The CFPB is aggressively litigating overdraft issues, which means lenders should proactively review their overdraft policies to avoid the specter of costly litigation with the CFPB. For example, in Consumer Financial Protection Bureau v. TCF National Bank, No. 17-166 (D. Minn. September 8, 2017), a Minnesota district court allowed the Consumer Financial Protection Bureau to proceed to discovery on its claims against TCF National Bank for deceptive and abusive trade practices relating to overdraft fee “opt-in” programs. The district court concluded that TCF’s practice of enticing new and existing customers to opt-in to its overdraft services program (which subjected them to overdraft fees) could constitute an “unfair, deceptive, or abusive act or practice” under the Consumer Financial Protection Act.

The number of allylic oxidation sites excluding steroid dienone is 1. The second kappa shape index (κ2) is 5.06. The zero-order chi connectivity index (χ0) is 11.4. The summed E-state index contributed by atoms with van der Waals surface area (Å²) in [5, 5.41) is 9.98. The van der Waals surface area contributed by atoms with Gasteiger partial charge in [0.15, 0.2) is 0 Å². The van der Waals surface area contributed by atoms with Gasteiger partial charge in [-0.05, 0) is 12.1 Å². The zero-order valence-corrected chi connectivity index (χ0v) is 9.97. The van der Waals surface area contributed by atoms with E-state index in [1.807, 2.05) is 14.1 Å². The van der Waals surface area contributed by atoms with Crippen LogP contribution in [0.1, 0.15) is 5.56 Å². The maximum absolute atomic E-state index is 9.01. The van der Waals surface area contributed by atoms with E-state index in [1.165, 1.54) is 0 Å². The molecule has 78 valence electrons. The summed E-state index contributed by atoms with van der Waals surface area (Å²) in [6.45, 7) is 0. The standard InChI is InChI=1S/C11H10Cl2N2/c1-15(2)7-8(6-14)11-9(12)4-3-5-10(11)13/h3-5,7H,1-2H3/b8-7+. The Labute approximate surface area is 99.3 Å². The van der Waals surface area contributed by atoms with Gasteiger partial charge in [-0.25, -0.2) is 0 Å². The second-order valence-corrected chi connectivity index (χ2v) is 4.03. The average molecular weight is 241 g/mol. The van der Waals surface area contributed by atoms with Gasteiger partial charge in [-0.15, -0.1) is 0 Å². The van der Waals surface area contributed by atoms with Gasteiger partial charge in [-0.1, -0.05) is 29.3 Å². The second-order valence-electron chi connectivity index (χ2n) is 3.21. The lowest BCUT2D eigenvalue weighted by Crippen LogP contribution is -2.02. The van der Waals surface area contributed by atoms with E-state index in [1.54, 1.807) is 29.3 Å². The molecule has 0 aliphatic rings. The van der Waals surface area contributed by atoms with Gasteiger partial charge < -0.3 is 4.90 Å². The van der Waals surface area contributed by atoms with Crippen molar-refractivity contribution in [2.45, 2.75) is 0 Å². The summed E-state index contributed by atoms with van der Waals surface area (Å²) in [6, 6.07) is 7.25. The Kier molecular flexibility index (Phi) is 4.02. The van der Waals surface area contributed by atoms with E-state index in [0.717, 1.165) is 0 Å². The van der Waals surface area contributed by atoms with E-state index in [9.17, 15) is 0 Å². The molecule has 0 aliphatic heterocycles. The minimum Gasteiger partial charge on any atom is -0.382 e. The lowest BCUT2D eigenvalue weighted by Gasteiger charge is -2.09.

On August 17, 2017, the Eleventh Circuit issued an opinion in Steven Bivens v. Select Portfolio Servicing, Inc. (No. 16-15119), holding that a borrower must send requests for information to a mortgage servicer’s designated addressed before a servicer’s duty to respond under the Real Estate Settlement Procedures Act are triggered. Lenders should take note of this decision because it indicates that the Eleventh Circuit will require plaintiffs to strictly comply with the terms of that statute before holding banks or mortgage servicers liable under that statute.